CONCLUSIONS: It is concluded that VEGF and iNOS expression in the infarcted rat heart is markedly upregulated by LLLT and is associated with enhanced angiogenesis and cardioprotection.

Photomed Laser Surg. 2005 Oct;23(5):470-5.

Effect of In-Ga-Al-P diode laser irradiation on angiogenesis in partial ruptures of Achilles tendon in rats.

Salate AC, Barbosa G, Gaspar P, Koeke PU, Parizotto NA, Benze BG, Foschiani D.

Department of Physiotherapy, Federal University of Sao Carlos, Sao Paulo, Brazil.

OBJECTIVE: This study was conducted to analyze the effect of different irradiances of low-level laser therapy (LLLT) on angiogenesis after partial rupture of Achilles tendon of rats. BACKGROUND DATA: METHODS: Ninety-six animals were divided into three groups subject to treatment during 3, 5, and 7 days post-lesion. Thirty-two animals were used in each group. The groups were further divided into four subgroups with eight animals in each, receiving In-Ga-Al-P laser (660 nm) treatment at (1) mean output of 10 mW, (2) 40 mW during 10 sec, (3) a sham subgroup, and (4) a non-treatment subgroup. Each animal was subjected to a lesion of the Achilles tendon by dropping a 186-g weight from a 20-cm height over the tendon. Treatment was initiated 6 h post-injury for all the groups. Blood vessels were colored with India ink injection and were examined in a video microscope. RESULTS: Laser exposure promoted an increase in blood vessel count when compared to controls. The 40-mW group showed early neovascularization, with the greatest number of microvessels after three laser applications. The 10-mW subgroup showed angiogenesis activity around the same time as the sham laser group did, but the net number of vessels was significantly higher in the former than in the controls. After seven irradiations, the subgroup receiving 40 mW experienced a drop in microvessel number, but it was still higher than in the control groups. CONCLUSIONS: LLLT of different intensities seems to promote neovascularization in damaged Achilles tendons of rats after partial rupture compared to controls.

Histol Histopathol. 2004 Jan;19(1):43-8.

The effects of low laser irradiation on angiogenesis in injured rat tibiae.

Garavello I, Baranauskas V, da Cruz-Höfling MA.

Department of Semiconductors Instruments, Institute of Biology, State University of Campinas (UNICAMP), Campinas (SP), Brazil.


The influence of He-Ne laser radiation on the formation of new blood vessels in the bone marrow compartment of a regenerating area of the mid-cortical diaphysis of the tibiae of young adult rats was studied. A small hole was surgically made with a dentistry burr in the tibia and the injured area received a daily laser therapy over 7 or 14 days transcutaneously starting 24 h from surgery. Incident energy density dosages of 31.5 and 94.5 Jcm(-2) were applied during the period of the tibia wound healing investigated. Light microscopic examination of histological sections of the injured area and quantification of the newly-formed blood vessels were undertaken. Low-level energy treatment accelerated the deposition of bone matrix and histological characteristics compatible with an active recovery of the injured tissue. He-Ne laser therapy significantly increased the number of blood vessels after 7 days irradiation at an energy density of 94.5 Jcm(-2), but significantly decreased the number of vessels in the 14-day irradiated tibiae, independent of the dosage. These effects were attributed to laser treatment, since no significant increase in blood vessel number was detected between 8 and 15 non-irradiated control tibiae. Molecular mechanisms involved in low-level laser therapy of angiogenesis in post-traumatic bone regeneration needs further investigation.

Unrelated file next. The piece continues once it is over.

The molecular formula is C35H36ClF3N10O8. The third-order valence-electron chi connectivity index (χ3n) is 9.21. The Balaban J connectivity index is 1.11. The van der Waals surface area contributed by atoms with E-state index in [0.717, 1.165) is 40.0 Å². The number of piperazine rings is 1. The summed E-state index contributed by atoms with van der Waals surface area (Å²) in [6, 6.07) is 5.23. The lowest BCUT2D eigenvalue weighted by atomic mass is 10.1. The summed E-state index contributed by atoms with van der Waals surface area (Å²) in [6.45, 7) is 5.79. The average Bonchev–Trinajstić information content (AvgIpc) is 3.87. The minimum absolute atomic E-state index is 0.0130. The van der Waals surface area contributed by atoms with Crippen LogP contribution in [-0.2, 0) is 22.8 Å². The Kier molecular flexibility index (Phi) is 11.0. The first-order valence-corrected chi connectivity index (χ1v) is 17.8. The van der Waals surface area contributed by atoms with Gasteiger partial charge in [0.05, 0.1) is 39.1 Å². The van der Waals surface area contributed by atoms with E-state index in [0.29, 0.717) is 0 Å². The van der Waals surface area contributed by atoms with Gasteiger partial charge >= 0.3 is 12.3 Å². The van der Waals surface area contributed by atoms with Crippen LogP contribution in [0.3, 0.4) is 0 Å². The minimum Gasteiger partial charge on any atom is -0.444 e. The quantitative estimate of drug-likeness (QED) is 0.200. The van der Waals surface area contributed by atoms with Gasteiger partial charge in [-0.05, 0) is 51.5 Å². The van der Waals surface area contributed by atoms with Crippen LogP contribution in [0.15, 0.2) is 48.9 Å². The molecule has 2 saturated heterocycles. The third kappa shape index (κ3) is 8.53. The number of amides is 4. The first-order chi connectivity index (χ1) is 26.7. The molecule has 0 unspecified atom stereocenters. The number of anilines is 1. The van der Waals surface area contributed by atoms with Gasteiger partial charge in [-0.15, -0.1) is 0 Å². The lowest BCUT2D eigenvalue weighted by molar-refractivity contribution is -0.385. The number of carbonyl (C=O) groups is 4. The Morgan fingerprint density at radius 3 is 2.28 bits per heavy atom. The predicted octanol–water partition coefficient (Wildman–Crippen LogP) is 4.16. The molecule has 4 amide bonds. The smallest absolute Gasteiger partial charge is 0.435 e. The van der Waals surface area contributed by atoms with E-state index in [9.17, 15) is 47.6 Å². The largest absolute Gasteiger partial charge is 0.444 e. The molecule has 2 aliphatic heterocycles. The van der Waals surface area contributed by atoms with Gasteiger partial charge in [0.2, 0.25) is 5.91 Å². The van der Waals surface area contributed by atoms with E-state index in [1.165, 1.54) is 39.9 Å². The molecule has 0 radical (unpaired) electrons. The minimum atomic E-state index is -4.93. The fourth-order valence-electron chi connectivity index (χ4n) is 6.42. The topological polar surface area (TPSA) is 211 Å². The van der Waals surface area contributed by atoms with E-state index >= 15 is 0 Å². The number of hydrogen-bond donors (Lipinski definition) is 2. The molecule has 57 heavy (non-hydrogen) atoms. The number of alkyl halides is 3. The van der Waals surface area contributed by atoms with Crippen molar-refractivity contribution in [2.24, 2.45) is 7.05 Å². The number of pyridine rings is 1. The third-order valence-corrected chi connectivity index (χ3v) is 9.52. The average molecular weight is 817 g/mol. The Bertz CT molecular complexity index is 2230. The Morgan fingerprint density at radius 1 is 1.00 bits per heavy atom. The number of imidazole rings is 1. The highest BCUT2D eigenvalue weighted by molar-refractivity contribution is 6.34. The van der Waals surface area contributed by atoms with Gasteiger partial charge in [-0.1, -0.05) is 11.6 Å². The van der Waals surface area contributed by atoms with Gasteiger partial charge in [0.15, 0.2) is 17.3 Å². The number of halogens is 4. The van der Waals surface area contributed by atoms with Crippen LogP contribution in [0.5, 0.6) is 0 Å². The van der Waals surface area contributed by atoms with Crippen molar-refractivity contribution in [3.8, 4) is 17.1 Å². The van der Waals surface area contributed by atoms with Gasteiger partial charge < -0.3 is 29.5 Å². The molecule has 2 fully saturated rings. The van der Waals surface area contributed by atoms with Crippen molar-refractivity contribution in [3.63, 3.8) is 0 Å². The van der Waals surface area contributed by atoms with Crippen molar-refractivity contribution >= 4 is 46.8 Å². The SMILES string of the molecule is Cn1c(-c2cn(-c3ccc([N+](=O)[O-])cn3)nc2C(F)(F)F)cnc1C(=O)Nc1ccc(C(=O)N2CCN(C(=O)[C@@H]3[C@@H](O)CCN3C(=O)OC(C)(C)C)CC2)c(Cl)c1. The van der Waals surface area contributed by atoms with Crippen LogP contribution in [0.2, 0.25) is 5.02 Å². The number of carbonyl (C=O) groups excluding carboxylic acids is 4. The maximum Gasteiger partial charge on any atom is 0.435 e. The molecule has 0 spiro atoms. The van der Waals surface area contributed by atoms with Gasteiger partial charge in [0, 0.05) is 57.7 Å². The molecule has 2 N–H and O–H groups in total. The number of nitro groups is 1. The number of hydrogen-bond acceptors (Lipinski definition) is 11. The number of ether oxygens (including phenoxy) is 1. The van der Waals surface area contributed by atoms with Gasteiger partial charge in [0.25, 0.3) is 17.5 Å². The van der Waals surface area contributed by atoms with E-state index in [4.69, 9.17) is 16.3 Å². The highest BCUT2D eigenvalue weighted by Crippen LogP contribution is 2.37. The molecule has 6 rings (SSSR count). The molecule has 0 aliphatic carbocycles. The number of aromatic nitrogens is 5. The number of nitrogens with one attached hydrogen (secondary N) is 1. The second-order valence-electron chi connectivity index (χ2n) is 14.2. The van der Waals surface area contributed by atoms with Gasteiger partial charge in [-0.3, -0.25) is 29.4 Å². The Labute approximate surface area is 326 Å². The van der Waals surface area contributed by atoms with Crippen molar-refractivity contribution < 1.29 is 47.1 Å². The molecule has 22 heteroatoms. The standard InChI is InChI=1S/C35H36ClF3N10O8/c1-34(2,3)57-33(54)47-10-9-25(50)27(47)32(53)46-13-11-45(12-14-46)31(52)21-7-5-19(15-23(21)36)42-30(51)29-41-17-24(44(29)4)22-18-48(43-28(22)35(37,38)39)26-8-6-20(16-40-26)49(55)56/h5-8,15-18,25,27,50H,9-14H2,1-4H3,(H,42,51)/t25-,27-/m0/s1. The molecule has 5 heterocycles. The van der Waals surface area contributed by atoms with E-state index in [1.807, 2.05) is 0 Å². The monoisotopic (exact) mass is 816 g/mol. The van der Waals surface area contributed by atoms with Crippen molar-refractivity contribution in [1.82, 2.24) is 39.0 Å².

Antioxid Redox Signal. 2002 Oct;4(5):785-90.


Promotion of angiogenesis by low energy laser irradiation.

Mirsky N, Krispel Y, Shoshany Y, Maltz L, Oron U.

The Faculty of Science, Haifa University at Oranim, Tivoon 36006, Israel.

The effect of low energy laser (He-Ne) irradiation (LELI) on the process of angiogenesis in the infarcted rat heart and in the chick chorioallantoic membrane (CAM), as well as the proliferation of endothelial cells in tissue culture, was investigated. Formation of new blood vessels in the infarcted rat heart was monitored by counting proliferating endothelial cells in blood vessels. In the CAM model, defined areas were laser-irradiated or nonirradiated and blood vessel density was recorded in each site in the CAM at various time intervals. Laser irradiation caused a 3.1-fold significant increase in newly formed blood vessels 6 days post infarction, as compared with nonirradiated rats. In the CAM model, a slight inhibition of angiogenesis up to 2 days post irradiation and a significant enhancement of angiogenesis in the laser-irradiated foci as compared with control nonirradiated spots were evident. The LELI caused a 1.8-fold significant increase in the rate of proliferation in endothelial cells in culture over nonirradiated cells. It is concluded that LELI can promote the proliferation of endothelial cells in culture, which may partially explain the augmentation of angiogenesis in the CAM model and in the infarcted heart. These results may have clinical significance by offering therapeutic options to ameliorate angiogenesis in ischemic conditions.